House Judiciary Chairman Jerry Nadler on Sunday said Robert Mueller’s report presents “very substantial evidence” that President Donald Trump is “guilty of high crimes and misdemeanors” — an impeachable offense.
“We have to … let Mueller present those facts to the American people, and then see where we go from there, because the administration must be held accountable,” Nadler, whose committee would lead impeachment proceedings, said on “Fox News Sunday.”
Mueller, the former special counsel for the Department of Justice and former director of the FBI, will testify before Congress on July 24 after House Democrats issued a subpoena for his appearance. Earlier this year, Mueller concluded a nearly two-year-long investigation into Russian interference in the 2016 presidential election.
Democrats are deeply divided on whether to pursue an impeachment inquiry, and Mueller’s public testimony may provide an opportunity for the party to unify and decide whether impeachment proceedings should go forward or not. More than 80 House Democrats have called for starting an impeachment inquiry into the President — the first step in a lengthy process, but House Speaker Nancy Pelosi and Nadler have so far resisted the pressure to open an inquiry. Behind the scenes, Nadler has lobbied Pelosi to open an inquiry.
House Intelligence Committee Chairman Adam Schiff said Sunday most Americans haven’t read the dense 448-page Mueller report.
Schiff said on CBS “Face The Nation” that the report contains “a pretty damning set of facts,” and said, “Who better to bring them to life than the man who did the investigation himself.”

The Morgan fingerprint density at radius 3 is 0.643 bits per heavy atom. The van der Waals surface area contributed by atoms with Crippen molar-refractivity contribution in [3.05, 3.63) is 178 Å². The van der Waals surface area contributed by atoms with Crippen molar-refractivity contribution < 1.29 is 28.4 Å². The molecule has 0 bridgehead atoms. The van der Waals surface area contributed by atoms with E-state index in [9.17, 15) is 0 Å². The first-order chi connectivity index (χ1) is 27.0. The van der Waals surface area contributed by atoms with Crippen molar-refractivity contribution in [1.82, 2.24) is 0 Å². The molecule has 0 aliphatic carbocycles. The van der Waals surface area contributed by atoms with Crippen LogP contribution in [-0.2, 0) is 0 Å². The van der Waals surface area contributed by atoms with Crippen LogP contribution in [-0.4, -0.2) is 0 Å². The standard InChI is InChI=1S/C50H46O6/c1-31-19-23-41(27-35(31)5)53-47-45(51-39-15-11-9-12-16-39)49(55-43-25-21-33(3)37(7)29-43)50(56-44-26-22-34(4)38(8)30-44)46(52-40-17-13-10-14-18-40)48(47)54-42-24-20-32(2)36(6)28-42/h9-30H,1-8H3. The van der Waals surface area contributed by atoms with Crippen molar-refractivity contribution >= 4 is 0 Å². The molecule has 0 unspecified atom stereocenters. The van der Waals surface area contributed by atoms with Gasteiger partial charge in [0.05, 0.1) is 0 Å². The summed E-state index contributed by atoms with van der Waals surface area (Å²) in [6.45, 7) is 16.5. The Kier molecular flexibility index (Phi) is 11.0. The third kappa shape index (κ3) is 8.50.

“We want the people to hear it directly from him,” Schiff said.
Mueller said in a rare and remarkable public statement in May his investigation could not clear Trump of obstruction of justice, and that charging the President was not an option his office could consider.
“If we had had confidence that the President clearly did not commit a crime, we would have said so,” Mueller said. “We did not, however, make a determination as to whether the President did commit a crime.”
The former special counsel’s probe, which also investigated possible collusion, found that members of the Trump campaign knew they would benefit from Russia’s illegal actions to influence the election, but did not take criminal steps to help.
Mueller delivered a road map of how the investigation played out and the possible role that Congress could play in holding Trump accountable. He highlighted how the “Constitution requires a process other than” the criminal justice system to hold officeholders accountable, a clear signal his obstruction investigation into Trump could be carried on by Congress.
The impeachment clause in Article II of the US Constitution outlines the process of removing a president, which begins with a vote in the House of Representatives. Offenses that could prompt impeachment are treason, bribery or other “high crimes and misdemeanors.”